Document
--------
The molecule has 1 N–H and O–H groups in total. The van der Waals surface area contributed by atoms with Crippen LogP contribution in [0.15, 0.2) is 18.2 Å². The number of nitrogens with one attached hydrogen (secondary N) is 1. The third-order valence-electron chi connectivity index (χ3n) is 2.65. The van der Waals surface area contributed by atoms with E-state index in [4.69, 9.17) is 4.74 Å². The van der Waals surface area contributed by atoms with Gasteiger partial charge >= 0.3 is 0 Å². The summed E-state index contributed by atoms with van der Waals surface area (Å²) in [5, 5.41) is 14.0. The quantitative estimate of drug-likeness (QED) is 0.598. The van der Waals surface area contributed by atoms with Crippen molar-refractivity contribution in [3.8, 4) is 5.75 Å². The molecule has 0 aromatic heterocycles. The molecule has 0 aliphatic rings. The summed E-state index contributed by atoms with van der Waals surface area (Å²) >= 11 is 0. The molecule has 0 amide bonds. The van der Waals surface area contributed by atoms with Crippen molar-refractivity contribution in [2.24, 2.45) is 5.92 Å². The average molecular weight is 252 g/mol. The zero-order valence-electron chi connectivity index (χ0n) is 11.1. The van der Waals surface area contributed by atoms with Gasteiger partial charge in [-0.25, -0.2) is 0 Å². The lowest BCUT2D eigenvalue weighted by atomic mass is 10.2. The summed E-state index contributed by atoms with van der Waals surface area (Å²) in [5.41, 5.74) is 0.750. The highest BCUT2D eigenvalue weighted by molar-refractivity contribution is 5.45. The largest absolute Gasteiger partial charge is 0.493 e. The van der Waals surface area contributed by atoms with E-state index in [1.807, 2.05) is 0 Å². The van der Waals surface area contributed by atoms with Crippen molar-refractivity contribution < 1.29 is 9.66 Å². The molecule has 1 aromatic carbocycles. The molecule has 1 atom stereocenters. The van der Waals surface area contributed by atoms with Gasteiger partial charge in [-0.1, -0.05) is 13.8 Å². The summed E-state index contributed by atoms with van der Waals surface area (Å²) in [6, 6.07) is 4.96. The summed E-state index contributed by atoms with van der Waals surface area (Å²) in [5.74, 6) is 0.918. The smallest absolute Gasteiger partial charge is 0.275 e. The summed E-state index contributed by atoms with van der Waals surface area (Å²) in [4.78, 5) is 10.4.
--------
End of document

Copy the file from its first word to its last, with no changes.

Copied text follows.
The molecule has 1 N–H and O–H groups in total. The van der Waals surface area contributed by atoms with Crippen LogP contribution in [0.15, 0.2) is 18.2 Å². The number of nitrogens with one attached hydrogen (secondary N) is 1. The third-order valence-electron chi connectivity index (χ3n) is 2.65. The van der Waals surface area contributed by atoms with E-state index in [4.69, 9.17) is 4.74 Å². The van der Waals surface area contributed by atoms with Gasteiger partial charge >= 0.3 is 0 Å². The summed E-state index contributed by atoms with van der Waals surface area (Å²) in [5, 5.41) is 14.0. The quantitative estimate of drug-likeness (QED) is 0.598. The van der Waals surface area contributed by atoms with Crippen molar-refractivity contribution in [3.8, 4) is 5.75 Å². The molecule has 0 aromatic heterocycles. The molecule has 0 aliphatic rings. The summed E-state index contributed by atoms with van der Waals surface area (Å²) >= 11 is 0. The molecule has 0 amide bonds. The van der Waals surface area contributed by atoms with Crippen molar-refractivity contribution in [2.24, 2.45) is 5.92 Å². The average molecular weight is 252 g/mol. The zero-order valence-electron chi connectivity index (χ0n) is 11.1. The van der Waals surface area contributed by atoms with Gasteiger partial charge in [-0.25, -0.2) is 0 Å². The lowest BCUT2D eigenvalue weighted by atomic mass is 10.2. The summed E-state index contributed by atoms with van der Waals surface area (Å²) in [5.41, 5.74) is 0.750. The highest BCUT2D eigenvalue weighted by molar-refractivity contribution is 5.45. The largest absolute Gasteiger partial charge is 0.493 e. The van der Waals surface area contributed by atoms with E-state index in [1.807, 2.05) is 0 Å². The van der Waals surface area contributed by atoms with Crippen molar-refractivity contribution < 1.29 is 9.66 Å². The molecule has 1 aromatic carbocycles. The molecule has 1 atom stereocenters. The van der Waals surface area contributed by atoms with Gasteiger partial charge in [-0.1, -0.05) is 13.8 Å². The summed E-state index contributed by atoms with van der Waals surface area (Å²) in [6, 6.07) is 4.96. The summed E-state index contributed by atoms with van der Waals surface area (Å²) in [5.74, 6) is 0.918. The smallest absolute Gasteiger partial charge is 0.275 e. The summed E-state index contributed by atoms with van der Waals surface area (Å²) in [4.78, 5) is 10.4.